South Africa must move quickly to implement the reforms needed to salvage its status as an investment destination and breathe life into the struggling economy.
“SA is rapidly becoming a forgotten country and has stopped being talked about as an investment destination,” James Formby, the chief executive officer of FirstRand Ltd.’s Rand Merchant Bank, wrote in Johannesburg-based newspaper Business Day. “It’s no longer five to midnight, it is midnight. We cannot afford to wait any longer to turn things around.”
Implementing greater fiscal discipline, dealing with corruption, providing a stable supply of electricity and easing labor laws are among the major challenges South Africa must address, he said. While the government battles to find consensus on the best way forward with these because of ideological differences and factions within the ruling party, there are some quick wins that can be capitalized on.
A good place to start accelerating change is at the nation’s state-owned power utility Eskom Holdings SOC Ltd., Formby said. The debt-ridden firm is struggling to the keep lights on and has been labeled by Goldman Sachs Group Inc. as the nation’s greatest threat.
“While I appreciate the enormity of the challenge to fix Eskom, a new CEO has been announced and the best thing he can do is share his plan and implement it without fear of political interference,” Formby said. An effective plan to restructure Eskom’s balance sheet and stabilize the grid by dealing with operational issues should be done without delay, he said.
While South Africa’s cash-strapped national carrier South African Airways was correctly placed in business rescue recently, “if more action is not taken and fiscal discipline is not instilled across the state, SA risks permanent damage to the economy.”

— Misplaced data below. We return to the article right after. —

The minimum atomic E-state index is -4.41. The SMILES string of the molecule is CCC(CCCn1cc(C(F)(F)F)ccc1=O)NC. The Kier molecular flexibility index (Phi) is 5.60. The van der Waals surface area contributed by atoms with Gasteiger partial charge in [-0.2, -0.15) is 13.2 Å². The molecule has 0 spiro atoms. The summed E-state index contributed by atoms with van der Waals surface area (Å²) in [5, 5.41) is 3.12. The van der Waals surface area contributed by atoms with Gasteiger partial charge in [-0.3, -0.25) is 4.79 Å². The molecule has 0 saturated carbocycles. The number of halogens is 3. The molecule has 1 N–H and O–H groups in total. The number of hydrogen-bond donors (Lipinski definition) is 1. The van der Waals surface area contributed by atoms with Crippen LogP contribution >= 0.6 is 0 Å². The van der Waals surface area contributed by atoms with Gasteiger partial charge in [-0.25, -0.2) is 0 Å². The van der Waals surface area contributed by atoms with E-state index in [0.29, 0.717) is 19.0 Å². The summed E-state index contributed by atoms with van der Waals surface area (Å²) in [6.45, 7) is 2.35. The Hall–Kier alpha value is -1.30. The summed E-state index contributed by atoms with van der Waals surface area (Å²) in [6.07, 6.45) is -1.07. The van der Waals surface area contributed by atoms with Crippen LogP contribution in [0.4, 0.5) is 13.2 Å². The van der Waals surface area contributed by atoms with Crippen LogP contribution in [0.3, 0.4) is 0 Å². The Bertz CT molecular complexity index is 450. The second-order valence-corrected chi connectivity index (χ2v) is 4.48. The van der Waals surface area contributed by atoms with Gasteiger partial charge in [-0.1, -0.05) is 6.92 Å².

Gross domestic product in Africa’s most-industrialized economy contracted for the second time this year in the third quarter. A downgrade by Moody’s Investors Service, the only major ratings company that still assesses South Africa’s debt at investment grade, is almost inevitable.
“Further downgrades mean the cost of borrowing rises, not just for the government but also for banks and every ordinary business and individual,” Formby said. “The transmission of higher borrowing costs will retard economic growth.”
Getting the private sector involved in important infrastructure projects means “policy makers don’t need to think too hard” about solutions but can rely on partnerships with businesses to progress its development agenda and absorb some of the risks of funding and delivery, the CEO said.
“Doing some things now that send the right message is far more valuable than promises or endless debates and further years of contemplation while the country slides to an economic also-ran,” he said.